OBJECTS OF THE INVENTION

It is therefore a broad object of this invention to provide an easily user configured gateway system to seamlessly interface between diverse paging networks and which may be easily reconfigured as requirements expand with, for example, the addition of one or more new paging networks.

It is another broad object of this invention to provide such a gateway system which is very flexible to readily resolve numerous differing conflicts that may be encountered while undertaking to interface a plurality of diverse paging networks.

It is a more specific object of this invention to provide a gateway which incorporates a rules based engine and in which rules can be easily defined and modified using a simple Graphical User Interface.

In another aspect, it is a broad object of this invention to provide a gateway which incorporates the ability to perform a variety of value added tasks on received packets before the modified packets are forwarded.

It is another, more particular, object of this invention to provide a gateway which incorporates a relational database facility to collect usage and performance information for billing, reports, statistical analysis and the like.

SUMMARY OF THE INVENTION

Briefly, these and other objects of the invention are achieved by establishing a set of rules, each rule including matching, modifying and routing elements, for identifying and handling received paging packets. When a packet is received, it is first determined if the packet is matched to a first, matching element of one of the set of previously established rules. If, the packet is matched to the first element of a given rule, it is modified in accordance with the second element of the given rule and forwarded in accordance with the third element of the given rule. However, if the received packet is not matched to a matching element of any of the set of previously established rules, a predetermined default rule is applied during the modification and forwarding procedures. Preferably, user invokable procedures are provided by which rules can be modified or new rules can be added after the initial set of rules has been established.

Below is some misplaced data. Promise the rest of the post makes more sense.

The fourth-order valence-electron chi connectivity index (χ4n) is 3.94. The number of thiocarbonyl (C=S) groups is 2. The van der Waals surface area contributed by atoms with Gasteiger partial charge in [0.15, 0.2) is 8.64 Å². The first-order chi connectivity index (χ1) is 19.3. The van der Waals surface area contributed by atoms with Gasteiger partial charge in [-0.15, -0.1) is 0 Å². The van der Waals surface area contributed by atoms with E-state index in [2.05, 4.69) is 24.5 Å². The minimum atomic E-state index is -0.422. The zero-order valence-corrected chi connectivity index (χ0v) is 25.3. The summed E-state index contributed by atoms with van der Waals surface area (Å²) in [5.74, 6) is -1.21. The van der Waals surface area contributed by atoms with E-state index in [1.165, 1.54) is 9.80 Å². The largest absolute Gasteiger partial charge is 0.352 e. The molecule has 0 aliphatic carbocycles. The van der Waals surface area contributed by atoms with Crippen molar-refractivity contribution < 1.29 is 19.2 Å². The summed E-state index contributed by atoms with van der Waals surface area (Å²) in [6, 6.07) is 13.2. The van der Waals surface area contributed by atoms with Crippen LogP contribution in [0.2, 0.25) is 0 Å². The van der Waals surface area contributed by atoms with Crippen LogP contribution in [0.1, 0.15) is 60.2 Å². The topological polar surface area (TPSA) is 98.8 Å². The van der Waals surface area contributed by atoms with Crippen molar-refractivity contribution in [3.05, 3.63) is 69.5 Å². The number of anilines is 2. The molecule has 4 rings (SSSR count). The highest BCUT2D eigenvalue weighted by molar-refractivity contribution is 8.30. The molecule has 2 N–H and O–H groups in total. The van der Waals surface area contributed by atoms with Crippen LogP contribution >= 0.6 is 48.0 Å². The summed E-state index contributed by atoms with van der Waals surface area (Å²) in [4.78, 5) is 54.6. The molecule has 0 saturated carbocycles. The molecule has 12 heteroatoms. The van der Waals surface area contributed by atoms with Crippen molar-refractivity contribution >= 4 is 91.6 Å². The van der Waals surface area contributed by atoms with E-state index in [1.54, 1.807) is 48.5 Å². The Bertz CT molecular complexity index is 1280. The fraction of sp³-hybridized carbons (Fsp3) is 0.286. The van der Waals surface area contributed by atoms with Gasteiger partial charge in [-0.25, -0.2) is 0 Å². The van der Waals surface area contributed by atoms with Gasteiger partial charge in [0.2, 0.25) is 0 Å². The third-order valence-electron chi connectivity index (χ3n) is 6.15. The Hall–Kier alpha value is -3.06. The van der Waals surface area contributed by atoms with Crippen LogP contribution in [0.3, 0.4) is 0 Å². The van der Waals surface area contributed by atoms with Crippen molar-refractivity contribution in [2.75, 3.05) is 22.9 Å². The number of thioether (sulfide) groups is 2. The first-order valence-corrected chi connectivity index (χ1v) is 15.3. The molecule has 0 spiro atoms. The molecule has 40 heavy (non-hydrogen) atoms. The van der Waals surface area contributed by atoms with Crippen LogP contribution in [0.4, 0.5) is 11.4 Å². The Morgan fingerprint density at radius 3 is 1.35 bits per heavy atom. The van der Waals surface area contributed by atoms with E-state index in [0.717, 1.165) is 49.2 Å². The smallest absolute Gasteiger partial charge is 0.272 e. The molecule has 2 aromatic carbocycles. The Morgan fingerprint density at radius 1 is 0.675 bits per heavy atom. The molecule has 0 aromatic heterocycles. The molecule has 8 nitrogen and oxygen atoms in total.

In the presently preferred embodiment, the set of rules is established in accordance with the Telocator Network Paging Protocol. In addition, according to the presently preferred embodiment, a first set of predetermined aspects of each received packet are monitored and stored in a database for billing and like historical purposes, and a second set of predetermined aspects are logged in real time to provide ongoing performance and activity evaluation.

DESCRIPTION OF THE DRAWING

The subject matter of the invention is particularly pointed out and distinctly claimed in the concluding portion of the specification. The invention, however, both as to organization and method of operation, may best be understood by reference to the following description taken in conjunction with the subjoined claims and the accompanying drawing of which:

FIG. 1 is a high level block diagram of a multi-carrier network employing an NPG according to the present invention as a hub;

FIG. 2 is an illustration of the main NPG user interface screen as employed in the presently preferred embodiment;

FIG. 3 shows an exemplary event log screen;

FIG. 4 is a depiction of the high level architecture of the NPG;

FIG. 5 is a depiction of the single thread, three part rules engine which is a fundamental component of the present invention;

FIG. 6 shows an exemplary Define Rule window set up to illustrate the entry of information for setting up a Match Packet component of an exemplary rule;

FIG. 7 illustrates the C++ class hierarchy as set up in the presently preferred embodiment for the Match Packet aspect of a rule;

FIG. 8 is illustrates the C++ class hierarchy as set up in the presently preferred embodiment for the modification(s) aspect of a rule;

FIGS. 9A-9N, inclusive, illustrate the results of successive operations associated with effecting multiple modifications to a received packet before it is forwarded;